At BC Hydro, the compensation is competitive with other organizations in the industry and the benefits are generous. However, because the utility company is a public employer, legislation dictates what it can, and cannot, offer in terms of these rewards. So what BC Hydro can’t offer in monetary rewards, it makes up for it with flexibility.

“If we can’t give them [more money] in direct base pay, we look at a way to package it all together,” says Peggy Walker, senior corporate HR advisor, benefits, with BC Hydro. “The key in our packages, in the past and moving forward, is flexibility.”

Management-level and professional group employees at BC Hydro have a flexible benefits plan. Employees get enough credits for mid-level coverage and have no premiums. If employees want to take less coverage, they can transfer their extra credits to an optional personal health spending account. And, like most flexible benefits plans, if employees choose to take more coverage, they can use extra credits to buy it. But where do these extra credits come from? Unused flex days.

In the 1970s, the provincial government legislated public sector employees to a reduced work week of 35 hours without a change in pay. “That didn’t work for BC hydro so we retained the longer workday and, as a result, we have flex days,” explains Walker. Therefore, in addition to a minimum of three weeks of vacation, employees also earn 20 flex days per year. Those days can be taken as time off, redeemed for cash or flexible benefits credits, or banked and used later in the person’s career, often as a way to phase into retirement.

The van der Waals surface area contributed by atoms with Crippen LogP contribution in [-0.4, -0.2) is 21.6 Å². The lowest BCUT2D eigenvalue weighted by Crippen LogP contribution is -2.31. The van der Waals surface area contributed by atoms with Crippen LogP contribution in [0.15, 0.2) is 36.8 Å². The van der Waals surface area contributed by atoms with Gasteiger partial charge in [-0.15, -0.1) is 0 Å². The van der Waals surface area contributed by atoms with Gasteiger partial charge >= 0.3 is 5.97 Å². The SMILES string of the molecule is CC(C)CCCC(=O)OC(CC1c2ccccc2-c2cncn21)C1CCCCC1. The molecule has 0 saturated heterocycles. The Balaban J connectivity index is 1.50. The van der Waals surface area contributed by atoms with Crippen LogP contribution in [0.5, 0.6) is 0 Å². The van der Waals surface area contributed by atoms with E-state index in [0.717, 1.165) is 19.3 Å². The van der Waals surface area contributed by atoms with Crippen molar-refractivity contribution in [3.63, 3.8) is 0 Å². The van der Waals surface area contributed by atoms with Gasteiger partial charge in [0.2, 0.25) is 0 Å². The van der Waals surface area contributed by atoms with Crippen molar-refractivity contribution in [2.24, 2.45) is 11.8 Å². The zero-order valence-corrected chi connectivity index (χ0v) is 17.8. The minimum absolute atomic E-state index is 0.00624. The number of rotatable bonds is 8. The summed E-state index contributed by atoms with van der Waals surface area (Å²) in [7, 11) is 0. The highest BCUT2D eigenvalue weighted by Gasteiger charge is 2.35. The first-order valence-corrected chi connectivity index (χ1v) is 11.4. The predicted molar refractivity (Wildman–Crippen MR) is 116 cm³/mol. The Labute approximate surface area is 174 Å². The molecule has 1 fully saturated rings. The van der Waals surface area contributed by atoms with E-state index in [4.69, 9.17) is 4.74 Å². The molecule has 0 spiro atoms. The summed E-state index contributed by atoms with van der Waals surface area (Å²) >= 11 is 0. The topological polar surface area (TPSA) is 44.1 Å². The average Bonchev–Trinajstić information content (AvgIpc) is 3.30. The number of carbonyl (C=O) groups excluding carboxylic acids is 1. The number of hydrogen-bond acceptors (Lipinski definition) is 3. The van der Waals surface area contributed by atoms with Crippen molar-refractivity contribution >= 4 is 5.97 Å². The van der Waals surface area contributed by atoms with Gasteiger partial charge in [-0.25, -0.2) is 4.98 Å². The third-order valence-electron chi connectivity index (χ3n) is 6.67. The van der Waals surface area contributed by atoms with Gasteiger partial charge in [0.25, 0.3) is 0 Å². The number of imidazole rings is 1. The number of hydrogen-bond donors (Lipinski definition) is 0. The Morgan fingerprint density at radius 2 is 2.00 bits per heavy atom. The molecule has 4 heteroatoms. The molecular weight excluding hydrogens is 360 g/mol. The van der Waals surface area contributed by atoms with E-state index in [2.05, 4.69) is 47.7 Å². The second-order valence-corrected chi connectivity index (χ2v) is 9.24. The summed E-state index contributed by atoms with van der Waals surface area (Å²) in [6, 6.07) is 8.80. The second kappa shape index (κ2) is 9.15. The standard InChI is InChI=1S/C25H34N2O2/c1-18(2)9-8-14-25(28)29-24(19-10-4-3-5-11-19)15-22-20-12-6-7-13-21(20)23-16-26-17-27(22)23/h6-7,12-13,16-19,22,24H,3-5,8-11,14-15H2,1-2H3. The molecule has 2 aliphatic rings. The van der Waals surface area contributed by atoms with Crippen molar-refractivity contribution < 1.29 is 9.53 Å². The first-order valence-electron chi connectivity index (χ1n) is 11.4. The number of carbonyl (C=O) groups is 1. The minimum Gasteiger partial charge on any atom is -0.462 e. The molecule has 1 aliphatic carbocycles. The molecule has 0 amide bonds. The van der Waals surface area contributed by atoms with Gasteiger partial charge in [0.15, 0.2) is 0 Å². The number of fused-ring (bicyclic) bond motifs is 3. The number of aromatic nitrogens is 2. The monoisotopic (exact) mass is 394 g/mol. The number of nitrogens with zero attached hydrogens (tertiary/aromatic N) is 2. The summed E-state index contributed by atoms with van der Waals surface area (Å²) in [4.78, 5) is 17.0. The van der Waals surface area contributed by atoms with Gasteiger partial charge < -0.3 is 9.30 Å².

“We allow people to use banked time off over a specified period of time with a predetermined change in their job,” says Yori Lue-Kim, senior corporate HR advisor, pensions. “We have a number of people who are eligible for retirement—a real bulge of people who could retire at any moment.” Allowing this type of customized phased retirement ensures that new people are properly trained and that there is minimal knowledge loss.

2008 Western Canada Report

Lue-Kim adds that the company struggles with attracting skilled workers and uses flexible work arrangements to alleviate some of the pressure. “We don’t prevent someone from being rehired [once they retire],” she says. “We would allow someone who is receiving a BC Hydro pension to come back on salary and collect their pension at the same time. They are not eligible to contribute to the pension plan, but financially, in most cases, they are still farther ahead.”

As attraction and retention continues to be an issue for employers, BC Hydro plans to continue promoting its benefits, pension and time-off options in its recruitment packages and look for more ways to increase flexibility across the company.

“I think, in many ways, we are ahead of the curve on our benefits,” says Walker. “ The trend is that people are moving more and more toward flex benefits. We are already there, and looking at ways to become even more flexible.”

To comment on this story, email april.scottclarke@rci.rogers.com.

Copyright © 2018 Transcontinental Media G.P. This article first appeared in Benefits Canada.

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